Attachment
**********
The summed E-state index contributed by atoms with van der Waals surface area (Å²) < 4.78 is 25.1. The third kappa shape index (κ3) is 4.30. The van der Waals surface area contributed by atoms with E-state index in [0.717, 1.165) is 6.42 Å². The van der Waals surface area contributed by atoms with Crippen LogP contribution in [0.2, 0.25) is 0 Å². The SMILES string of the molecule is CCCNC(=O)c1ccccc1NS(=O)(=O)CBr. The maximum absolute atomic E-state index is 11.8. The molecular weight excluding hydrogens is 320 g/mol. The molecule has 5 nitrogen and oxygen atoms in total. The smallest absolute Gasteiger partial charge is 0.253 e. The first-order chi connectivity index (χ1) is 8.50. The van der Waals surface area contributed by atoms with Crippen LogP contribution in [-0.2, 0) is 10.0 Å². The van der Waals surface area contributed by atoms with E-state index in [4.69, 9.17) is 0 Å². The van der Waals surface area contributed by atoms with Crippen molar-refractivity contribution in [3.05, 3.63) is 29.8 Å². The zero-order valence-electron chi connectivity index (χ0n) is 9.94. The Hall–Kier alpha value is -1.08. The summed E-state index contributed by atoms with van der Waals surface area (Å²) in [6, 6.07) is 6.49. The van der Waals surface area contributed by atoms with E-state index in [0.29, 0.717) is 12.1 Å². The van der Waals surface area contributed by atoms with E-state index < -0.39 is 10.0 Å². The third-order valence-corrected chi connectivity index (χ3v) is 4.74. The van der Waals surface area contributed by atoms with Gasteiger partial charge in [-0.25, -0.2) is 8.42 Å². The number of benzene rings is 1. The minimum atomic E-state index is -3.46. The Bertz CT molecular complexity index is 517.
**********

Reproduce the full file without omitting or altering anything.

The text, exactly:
The summed E-state index contributed by atoms with van der Waals surface area (Å²) < 4.78 is 25.1. The third kappa shape index (κ3) is 4.30. The van der Waals surface area contributed by atoms with E-state index in [0.717, 1.165) is 6.42 Å². The van der Waals surface area contributed by atoms with Crippen LogP contribution in [0.2, 0.25) is 0 Å². The SMILES string of the molecule is CCCNC(=O)c1ccccc1NS(=O)(=O)CBr. The maximum absolute atomic E-state index is 11.8. The molecular weight excluding hydrogens is 320 g/mol. The molecule has 5 nitrogen and oxygen atoms in total. The smallest absolute Gasteiger partial charge is 0.253 e. The first-order chi connectivity index (χ1) is 8.50. The van der Waals surface area contributed by atoms with Crippen LogP contribution in [-0.2, 0) is 10.0 Å². The van der Waals surface area contributed by atoms with E-state index in [4.69, 9.17) is 0 Å². The van der Waals surface area contributed by atoms with Crippen molar-refractivity contribution in [3.05, 3.63) is 29.8 Å². The zero-order valence-electron chi connectivity index (χ0n) is 9.94. The Hall–Kier alpha value is -1.08. The summed E-state index contributed by atoms with van der Waals surface area (Å²) in [6, 6.07) is 6.49. The van der Waals surface area contributed by atoms with E-state index in [0.29, 0.717) is 12.1 Å². The van der Waals surface area contributed by atoms with E-state index < -0.39 is 10.0 Å². The third-order valence-corrected chi connectivity index (χ3v) is 4.74. The van der Waals surface area contributed by atoms with Gasteiger partial charge in [-0.25, -0.2) is 8.42 Å². The number of benzene rings is 1. The minimum atomic E-state index is -3.46. The Bertz CT molecular complexity index is 517.